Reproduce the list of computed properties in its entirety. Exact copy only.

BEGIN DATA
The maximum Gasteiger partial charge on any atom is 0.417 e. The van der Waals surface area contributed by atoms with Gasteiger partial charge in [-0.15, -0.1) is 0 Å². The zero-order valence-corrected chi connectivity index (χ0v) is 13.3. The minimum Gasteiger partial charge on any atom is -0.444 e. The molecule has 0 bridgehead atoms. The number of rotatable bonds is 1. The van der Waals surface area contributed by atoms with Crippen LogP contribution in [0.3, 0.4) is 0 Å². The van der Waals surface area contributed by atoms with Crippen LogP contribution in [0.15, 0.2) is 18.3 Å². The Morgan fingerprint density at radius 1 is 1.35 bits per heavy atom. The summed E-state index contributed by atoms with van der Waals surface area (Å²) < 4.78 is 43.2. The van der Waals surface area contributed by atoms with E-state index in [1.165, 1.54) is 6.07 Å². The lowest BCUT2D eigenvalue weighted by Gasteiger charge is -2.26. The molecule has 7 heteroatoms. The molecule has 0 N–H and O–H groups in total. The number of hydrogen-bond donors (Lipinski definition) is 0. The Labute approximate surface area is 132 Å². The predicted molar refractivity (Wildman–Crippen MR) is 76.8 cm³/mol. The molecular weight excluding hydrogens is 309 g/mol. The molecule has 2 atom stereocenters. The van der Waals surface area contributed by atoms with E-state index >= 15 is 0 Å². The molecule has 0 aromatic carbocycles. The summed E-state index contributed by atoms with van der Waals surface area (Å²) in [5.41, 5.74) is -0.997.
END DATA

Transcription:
The maximum Gasteiger partial charge on any atom is 0.417 e. The van der Waals surface area contributed by atoms with Gasteiger partial charge in [-0.15, -0.1) is 0 Å². The zero-order valence-corrected chi connectivity index (χ0v) is 13.3. The minimum Gasteiger partial charge on any atom is -0.444 e. The molecule has 0 bridgehead atoms. The number of rotatable bonds is 1. The van der Waals surface area contributed by atoms with Crippen LogP contribution in [0.3, 0.4) is 0 Å². The van der Waals surface area contributed by atoms with Crippen LogP contribution in [0.15, 0.2) is 18.3 Å². The Morgan fingerprint density at radius 1 is 1.35 bits per heavy atom. The summed E-state index contributed by atoms with van der Waals surface area (Å²) < 4.78 is 43.2. The van der Waals surface area contributed by atoms with E-state index in [1.165, 1.54) is 6.07 Å². The lowest BCUT2D eigenvalue weighted by Gasteiger charge is -2.26. The molecule has 7 heteroatoms. The molecule has 0 N–H and O–H groups in total. The number of hydrogen-bond donors (Lipinski definition) is 0. The Labute approximate surface area is 132 Å². The predicted molar refractivity (Wildman–Crippen MR) is 76.8 cm³/mol. The molecular weight excluding hydrogens is 309 g/mol. The molecule has 2 atom stereocenters. The van der Waals surface area contributed by atoms with E-state index >= 15 is 0 Å². The molecule has 0 aromatic carbocycles. The summed E-state index contributed by atoms with van der Waals surface area (Å²) in [5.41, 5.74) is -0.997.